Received a bunch of replies to yesterday’s email entitled “False Confidence.”
One reader, PJ, directed me to You Tube videos that confirm what I stated about praise negatively affecting performance.
The video was NOT mere theory, either. A teacher worked with two different groups of students. One group was told how smart they were when they completed an exercise. The other group was not praised for being smart – only for how hard they worked.
Results: those who were praised for having “talent” did worse as the tasks got more difficult. In fact, the students were given a choice as to what type of tasks they’d like to tackle next.
The “you’re really smart” group chose easy tasks because when they completed them it would confirm their belief. But they did NOT want to take risks that might make them feel that they weren’t so smart after all.
The group who was praised for “effort” however, asked for the difficult assignments. They wanted to be challenged. Right or wrong didn’t matter to them because they enjoyed learning from their mistakes. They didn’t see mistakes as failure or an assault on their belief system of being “smart.”
Keep in mind that praise is NOT the enemy.
The enemy is praise that gets the student focused on unclear images. You cannot mentally picture how smart you are, or how talented, or how intuitive, blessed, and so on.
But you can mentally picture how hard you worked. You can remember and picture how much effort you gave.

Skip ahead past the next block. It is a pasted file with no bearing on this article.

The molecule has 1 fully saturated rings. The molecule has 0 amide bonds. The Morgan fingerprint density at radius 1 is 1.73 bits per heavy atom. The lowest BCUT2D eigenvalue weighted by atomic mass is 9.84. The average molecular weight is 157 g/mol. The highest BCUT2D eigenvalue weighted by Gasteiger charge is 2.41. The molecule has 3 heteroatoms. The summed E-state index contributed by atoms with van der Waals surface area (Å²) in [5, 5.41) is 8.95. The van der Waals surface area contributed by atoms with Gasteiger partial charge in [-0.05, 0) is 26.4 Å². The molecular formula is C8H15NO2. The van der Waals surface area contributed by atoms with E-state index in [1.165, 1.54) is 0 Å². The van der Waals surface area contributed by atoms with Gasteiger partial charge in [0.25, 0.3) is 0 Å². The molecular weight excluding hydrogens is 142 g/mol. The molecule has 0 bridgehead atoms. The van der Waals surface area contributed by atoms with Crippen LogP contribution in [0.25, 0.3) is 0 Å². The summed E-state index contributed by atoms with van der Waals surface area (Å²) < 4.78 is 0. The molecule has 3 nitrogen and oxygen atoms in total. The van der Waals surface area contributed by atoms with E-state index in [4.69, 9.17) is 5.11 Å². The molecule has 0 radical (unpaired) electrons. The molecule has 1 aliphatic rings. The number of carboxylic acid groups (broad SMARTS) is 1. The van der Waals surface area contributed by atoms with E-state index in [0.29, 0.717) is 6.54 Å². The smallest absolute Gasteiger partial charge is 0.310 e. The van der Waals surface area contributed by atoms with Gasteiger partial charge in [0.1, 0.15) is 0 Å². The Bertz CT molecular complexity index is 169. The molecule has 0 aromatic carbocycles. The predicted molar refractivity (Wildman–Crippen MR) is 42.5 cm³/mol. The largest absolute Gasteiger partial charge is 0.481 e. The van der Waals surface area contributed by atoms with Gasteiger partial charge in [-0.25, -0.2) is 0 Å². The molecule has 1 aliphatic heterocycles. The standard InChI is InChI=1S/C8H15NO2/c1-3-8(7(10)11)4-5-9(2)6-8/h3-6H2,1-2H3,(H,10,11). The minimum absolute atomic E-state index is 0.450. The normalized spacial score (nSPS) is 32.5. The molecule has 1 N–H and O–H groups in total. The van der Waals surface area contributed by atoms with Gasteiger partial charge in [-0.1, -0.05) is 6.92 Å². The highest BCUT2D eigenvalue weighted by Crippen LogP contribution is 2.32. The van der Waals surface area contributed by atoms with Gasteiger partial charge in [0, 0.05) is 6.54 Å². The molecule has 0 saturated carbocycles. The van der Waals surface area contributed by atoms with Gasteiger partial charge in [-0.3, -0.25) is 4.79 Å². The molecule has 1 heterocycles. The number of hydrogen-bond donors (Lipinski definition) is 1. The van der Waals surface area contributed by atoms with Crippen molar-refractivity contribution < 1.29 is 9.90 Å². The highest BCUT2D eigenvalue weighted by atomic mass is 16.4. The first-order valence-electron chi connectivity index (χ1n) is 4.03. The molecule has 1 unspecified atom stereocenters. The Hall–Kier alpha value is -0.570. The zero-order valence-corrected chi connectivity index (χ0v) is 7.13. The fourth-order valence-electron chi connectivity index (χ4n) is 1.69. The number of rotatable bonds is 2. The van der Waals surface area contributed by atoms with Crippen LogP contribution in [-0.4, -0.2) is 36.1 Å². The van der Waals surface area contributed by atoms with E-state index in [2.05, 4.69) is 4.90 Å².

Last week a man sent me an article that told the story of growing up in a family wherein he was never praised for being talented or special. He felt bad about this – until I told him that his family did him a favor.
He then recalled how he’s most alive and feeling positive about himself when he’s creating music and performing onstage.
In my own case, I’ve always been suspicious of the motives of those who use flattery. I’ve never been comfortable with it –
never liked it – found it a complete turnoff.
At one point I began to question this. I even thought there may be a self-image issue attached to my dislike of this type of praise.
Then the research comes out. Deep down I probably didn’t like it because I knew I had to go out and perform, regardless of the praise – and good today does not guarantee good tomorrow.
It all boils down, once again, to effort and desire and how much you’re willing to put into something – not how much talent you have to draw from.
I enjoy hearing your feedback on this.
P.S. For a riveting confirmation of the above, be sure to read my best-seller, Expect to Win – Hate to Lose.